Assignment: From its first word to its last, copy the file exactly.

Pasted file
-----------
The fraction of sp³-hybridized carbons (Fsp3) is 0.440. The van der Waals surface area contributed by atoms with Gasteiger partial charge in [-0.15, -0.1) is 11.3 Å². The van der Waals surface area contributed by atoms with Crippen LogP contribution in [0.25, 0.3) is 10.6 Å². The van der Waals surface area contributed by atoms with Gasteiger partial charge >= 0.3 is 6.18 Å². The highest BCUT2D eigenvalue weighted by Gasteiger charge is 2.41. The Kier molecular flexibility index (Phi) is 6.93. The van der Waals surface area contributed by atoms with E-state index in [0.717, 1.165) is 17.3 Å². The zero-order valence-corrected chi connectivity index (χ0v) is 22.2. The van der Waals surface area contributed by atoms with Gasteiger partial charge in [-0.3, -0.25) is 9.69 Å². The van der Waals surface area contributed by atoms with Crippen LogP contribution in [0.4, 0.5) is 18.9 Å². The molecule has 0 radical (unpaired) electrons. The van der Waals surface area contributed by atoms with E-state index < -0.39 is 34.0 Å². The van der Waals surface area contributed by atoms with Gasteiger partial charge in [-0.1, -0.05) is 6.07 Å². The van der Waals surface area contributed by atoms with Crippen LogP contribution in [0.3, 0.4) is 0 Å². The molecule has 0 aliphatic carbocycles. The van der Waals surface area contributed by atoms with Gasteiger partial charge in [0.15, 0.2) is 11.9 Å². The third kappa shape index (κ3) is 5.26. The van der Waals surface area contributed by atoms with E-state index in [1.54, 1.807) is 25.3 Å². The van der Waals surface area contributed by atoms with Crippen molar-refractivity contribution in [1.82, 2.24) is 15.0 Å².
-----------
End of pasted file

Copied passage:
The fraction of sp³-hybridized carbons (Fsp3) is 0.440. The van der Waals surface area contributed by atoms with Gasteiger partial charge in [-0.15, -0.1) is 11.3 Å². The van der Waals surface area contributed by atoms with Crippen LogP contribution in [0.25, 0.3) is 10.6 Å². The van der Waals surface area contributed by atoms with Gasteiger partial charge >= 0.3 is 6.18 Å². The highest BCUT2D eigenvalue weighted by Gasteiger charge is 2.41. The Kier molecular flexibility index (Phi) is 6.93. The van der Waals surface area contributed by atoms with E-state index in [0.717, 1.165) is 17.3 Å². The zero-order valence-corrected chi connectivity index (χ0v) is 22.2. The van der Waals surface area contributed by atoms with Gasteiger partial charge in [-0.3, -0.25) is 9.69 Å². The van der Waals surface area contributed by atoms with Crippen LogP contribution in [0.4, 0.5) is 18.9 Å². The molecule has 0 radical (unpaired) electrons. The van der Waals surface area contributed by atoms with E-state index < -0.39 is 34.0 Å². The van der Waals surface area contributed by atoms with Gasteiger partial charge in [-0.1, -0.05) is 6.07 Å². The van der Waals surface area contributed by atoms with Crippen LogP contribution in [0.3, 0.4) is 0 Å². The molecule has 0 aliphatic carbocycles. The van der Waals surface area contributed by atoms with Gasteiger partial charge in [0.15, 0.2) is 11.9 Å². The third kappa shape index (κ3) is 5.26. The van der Waals surface area contributed by atoms with E-state index in [1.54, 1.807) is 25.3 Å². The van der Waals surface area contributed by atoms with Crippen molar-refractivity contribution in [1.82, 2.24) is 15.0 Å².